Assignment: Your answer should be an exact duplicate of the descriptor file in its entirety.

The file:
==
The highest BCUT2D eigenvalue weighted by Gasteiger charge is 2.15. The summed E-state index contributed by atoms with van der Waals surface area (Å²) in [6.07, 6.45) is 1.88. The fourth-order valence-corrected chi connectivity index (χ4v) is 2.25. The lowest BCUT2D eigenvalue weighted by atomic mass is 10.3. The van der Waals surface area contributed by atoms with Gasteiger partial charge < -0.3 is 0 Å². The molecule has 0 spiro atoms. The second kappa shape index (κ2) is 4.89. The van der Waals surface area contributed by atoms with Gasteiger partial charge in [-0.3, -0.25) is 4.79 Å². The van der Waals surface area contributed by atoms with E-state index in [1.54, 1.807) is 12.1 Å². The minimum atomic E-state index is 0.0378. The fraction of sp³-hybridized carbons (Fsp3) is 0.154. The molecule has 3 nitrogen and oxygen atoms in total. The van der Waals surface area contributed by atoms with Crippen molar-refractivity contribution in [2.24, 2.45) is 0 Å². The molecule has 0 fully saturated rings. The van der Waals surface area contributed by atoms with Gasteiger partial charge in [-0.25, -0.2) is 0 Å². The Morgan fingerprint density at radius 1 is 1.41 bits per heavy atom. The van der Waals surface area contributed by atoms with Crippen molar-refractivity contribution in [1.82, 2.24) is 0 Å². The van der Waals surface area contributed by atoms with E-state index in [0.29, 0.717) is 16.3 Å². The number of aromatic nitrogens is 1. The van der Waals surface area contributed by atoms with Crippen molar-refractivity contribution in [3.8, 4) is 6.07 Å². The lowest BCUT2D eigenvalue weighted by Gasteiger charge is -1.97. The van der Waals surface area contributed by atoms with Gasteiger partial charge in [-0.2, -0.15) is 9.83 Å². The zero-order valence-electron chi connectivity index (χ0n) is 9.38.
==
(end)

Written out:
The highest BCUT2D eigenvalue weighted by Gasteiger charge is 2.15. The summed E-state index contributed by atoms with van der Waals surface area (Å²) in [6.07, 6.45) is 1.88. The fourth-order valence-corrected chi connectivity index (χ4v) is 2.25. The lowest BCUT2D eigenvalue weighted by atomic mass is 10.3. The van der Waals surface area contributed by atoms with Gasteiger partial charge < -0.3 is 0 Å². The molecule has 0 spiro atoms. The second kappa shape index (κ2) is 4.89. The van der Waals surface area contributed by atoms with Gasteiger partial charge in [-0.3, -0.25) is 4.79 Å². The van der Waals surface area contributed by atoms with E-state index in [1.54, 1.807) is 12.1 Å². The minimum atomic E-state index is 0.0378. The fraction of sp³-hybridized carbons (Fsp3) is 0.154. The molecule has 3 nitrogen and oxygen atoms in total. The van der Waals surface area contributed by atoms with Crippen molar-refractivity contribution in [2.24, 2.45) is 0 Å². The molecule has 0 fully saturated rings. The van der Waals surface area contributed by atoms with Gasteiger partial charge in [-0.25, -0.2) is 0 Å². The Morgan fingerprint density at radius 1 is 1.41 bits per heavy atom. The van der Waals surface area contributed by atoms with Crippen molar-refractivity contribution in [1.82, 2.24) is 0 Å². The van der Waals surface area contributed by atoms with E-state index in [0.29, 0.717) is 16.3 Å². The number of aromatic nitrogens is 1. The van der Waals surface area contributed by atoms with Crippen molar-refractivity contribution in [3.8, 4) is 6.07 Å². The lowest BCUT2D eigenvalue weighted by Gasteiger charge is -1.97. The van der Waals surface area contributed by atoms with Gasteiger partial charge in [-0.2, -0.15) is 9.83 Å². The zero-order valence-electron chi connectivity index (χ0n) is 9.38.